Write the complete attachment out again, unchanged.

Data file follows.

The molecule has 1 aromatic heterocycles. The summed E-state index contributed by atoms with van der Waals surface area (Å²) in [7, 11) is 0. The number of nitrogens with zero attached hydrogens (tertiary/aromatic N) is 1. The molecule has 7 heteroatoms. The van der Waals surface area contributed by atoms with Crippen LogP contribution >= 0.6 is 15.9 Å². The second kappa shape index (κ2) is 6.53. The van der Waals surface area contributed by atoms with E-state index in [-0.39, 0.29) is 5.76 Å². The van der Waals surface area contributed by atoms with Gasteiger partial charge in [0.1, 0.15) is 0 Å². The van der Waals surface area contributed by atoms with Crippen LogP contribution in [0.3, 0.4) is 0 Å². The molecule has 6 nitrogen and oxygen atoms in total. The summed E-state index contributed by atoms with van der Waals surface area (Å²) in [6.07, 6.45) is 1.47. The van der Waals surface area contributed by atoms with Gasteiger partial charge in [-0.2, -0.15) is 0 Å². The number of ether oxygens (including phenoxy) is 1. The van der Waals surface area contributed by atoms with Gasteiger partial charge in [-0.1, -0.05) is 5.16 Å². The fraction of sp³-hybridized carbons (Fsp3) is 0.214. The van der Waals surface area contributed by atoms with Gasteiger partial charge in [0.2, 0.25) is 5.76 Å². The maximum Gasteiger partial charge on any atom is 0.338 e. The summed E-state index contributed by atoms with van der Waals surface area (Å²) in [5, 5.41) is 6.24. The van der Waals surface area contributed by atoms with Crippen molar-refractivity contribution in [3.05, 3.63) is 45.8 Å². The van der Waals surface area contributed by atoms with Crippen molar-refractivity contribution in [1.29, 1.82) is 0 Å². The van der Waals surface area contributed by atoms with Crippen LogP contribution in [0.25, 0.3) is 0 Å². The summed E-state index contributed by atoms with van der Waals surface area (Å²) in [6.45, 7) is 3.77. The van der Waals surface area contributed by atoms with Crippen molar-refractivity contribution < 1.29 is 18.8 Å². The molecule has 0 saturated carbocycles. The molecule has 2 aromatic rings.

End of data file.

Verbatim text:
The molecule has 1 aromatic heterocycles. The summed E-state index contributed by atoms with van der Waals surface area (Å²) in [7, 11) is 0. The number of nitrogens with zero attached hydrogens (tertiary/aromatic N) is 1. The molecule has 7 heteroatoms. The van der Waals surface area contributed by atoms with Crippen LogP contribution >= 0.6 is 15.9 Å². The second kappa shape index (κ2) is 6.53. The van der Waals surface area contributed by atoms with E-state index in [-0.39, 0.29) is 5.76 Å². The van der Waals surface area contributed by atoms with Gasteiger partial charge in [0.1, 0.15) is 0 Å². The van der Waals surface area contributed by atoms with Crippen LogP contribution in [0.3, 0.4) is 0 Å². The molecule has 6 nitrogen and oxygen atoms in total. The summed E-state index contributed by atoms with van der Waals surface area (Å²) in [6.07, 6.45) is 1.47. The van der Waals surface area contributed by atoms with Gasteiger partial charge in [-0.2, -0.15) is 0 Å². The number of ether oxygens (including phenoxy) is 1. The van der Waals surface area contributed by atoms with Gasteiger partial charge in [-0.1, -0.05) is 5.16 Å². The fraction of sp³-hybridized carbons (Fsp3) is 0.214. The van der Waals surface area contributed by atoms with Gasteiger partial charge in [0.2, 0.25) is 5.76 Å². The maximum Gasteiger partial charge on any atom is 0.338 e. The summed E-state index contributed by atoms with van der Waals surface area (Å²) in [5, 5.41) is 6.24. The van der Waals surface area contributed by atoms with Crippen molar-refractivity contribution in [3.05, 3.63) is 45.8 Å². The van der Waals surface area contributed by atoms with Crippen molar-refractivity contribution in [1.29, 1.82) is 0 Å². The van der Waals surface area contributed by atoms with Crippen LogP contribution in [0.25, 0.3) is 0 Å². The summed E-state index contributed by atoms with van der Waals surface area (Å²) in [6.45, 7) is 3.77. The van der Waals surface area contributed by atoms with Crippen molar-refractivity contribution < 1.29 is 18.8 Å². The molecule has 0 saturated carbocycles. The molecule has 2 aromatic rings.